Drug abuse affects you and me

Soon after I moved to Rio Blanco County, I couldn’t help but wonder if I had done the right thing.
And it had nothing to do with the new job.
phjeffburkheadTwo weeks into things, I received a phone call informing me my son had overdosed and was being taken to the emergency room.
The news was mind-numbing. I felt angry, upset, confused, helpless, scared. All kinds of thoughts went through my head. Why did this happen? Did my move have anything to do with it? Should I stay, or should I go? Most of all, I wondered, would my son be OK?
I was in continual contact with my parents, with my oldest daughter and with my ex-wife, receiving regular updates about my son’s condition. I debated whether I should drive through the night and make the 14-hour trip back to Kansas. His mom was with him. She never left his side. My boss said if I needed to leave that, of course, I should do whatever I needed to do.
The news from the doctor was encouraging. My son was expected to make a full recovery, and my dad assured me he would let me know if there was any kind of change in his condition.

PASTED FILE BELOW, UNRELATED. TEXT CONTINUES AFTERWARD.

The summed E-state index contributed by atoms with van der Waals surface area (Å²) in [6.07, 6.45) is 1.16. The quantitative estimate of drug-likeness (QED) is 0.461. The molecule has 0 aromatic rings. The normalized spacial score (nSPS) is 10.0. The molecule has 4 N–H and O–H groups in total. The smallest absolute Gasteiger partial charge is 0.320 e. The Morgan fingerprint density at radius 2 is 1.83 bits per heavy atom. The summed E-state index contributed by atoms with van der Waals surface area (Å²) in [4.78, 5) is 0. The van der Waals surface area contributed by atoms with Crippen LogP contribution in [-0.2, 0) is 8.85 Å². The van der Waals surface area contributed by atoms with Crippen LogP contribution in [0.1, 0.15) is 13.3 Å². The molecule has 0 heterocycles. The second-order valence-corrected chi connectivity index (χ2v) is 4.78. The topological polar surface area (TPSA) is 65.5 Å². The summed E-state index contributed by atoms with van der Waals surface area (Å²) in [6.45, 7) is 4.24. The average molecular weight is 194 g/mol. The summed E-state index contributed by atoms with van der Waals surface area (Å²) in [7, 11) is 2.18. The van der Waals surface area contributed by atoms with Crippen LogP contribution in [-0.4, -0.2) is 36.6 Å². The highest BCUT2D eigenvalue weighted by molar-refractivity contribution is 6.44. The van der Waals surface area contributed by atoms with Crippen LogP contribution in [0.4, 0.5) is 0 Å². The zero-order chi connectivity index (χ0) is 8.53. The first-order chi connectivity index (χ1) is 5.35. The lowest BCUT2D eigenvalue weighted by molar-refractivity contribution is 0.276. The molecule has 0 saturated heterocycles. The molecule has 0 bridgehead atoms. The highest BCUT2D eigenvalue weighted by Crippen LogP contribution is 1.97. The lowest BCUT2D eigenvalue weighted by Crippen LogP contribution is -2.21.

But Clay wasn’t out of the woods yet.
During the night, I slept fitfully. My thoughts kept turning to Clay and wondering how he was doing. Sometime in the early morning hours, my oldest daughter called in a panic. She was in the hospital room when Clay had a seizure, a reaction to the pills. He began to turn blue.
But, thank God, he came out of it. It wasn’t the last seizure he had. However, they became less severe.
A few days later, still groggy from the medication he was on, but sounding more like his old self, my son came home. The following month, my parents brought my son and my two youngest daughters out here for a visit. Hugging my son when I greeted him, I remember thinking, I don’t want to let go.
Last weekend, with the family’s permission, I took photographs at the funeral for Austin Stoner, who died of an overdose. Austin was 18. The same age as my son. Nearly 200 people attended the funeral. It was an emotional, heartbreaking and moving service. My heart went out to Austin’s family. While I can’t begin to know what Austin’s family must be going through, I couldn’t help but think, that could have been me grieving the loss of a son. Every parent’s worst fear is the loss of a child.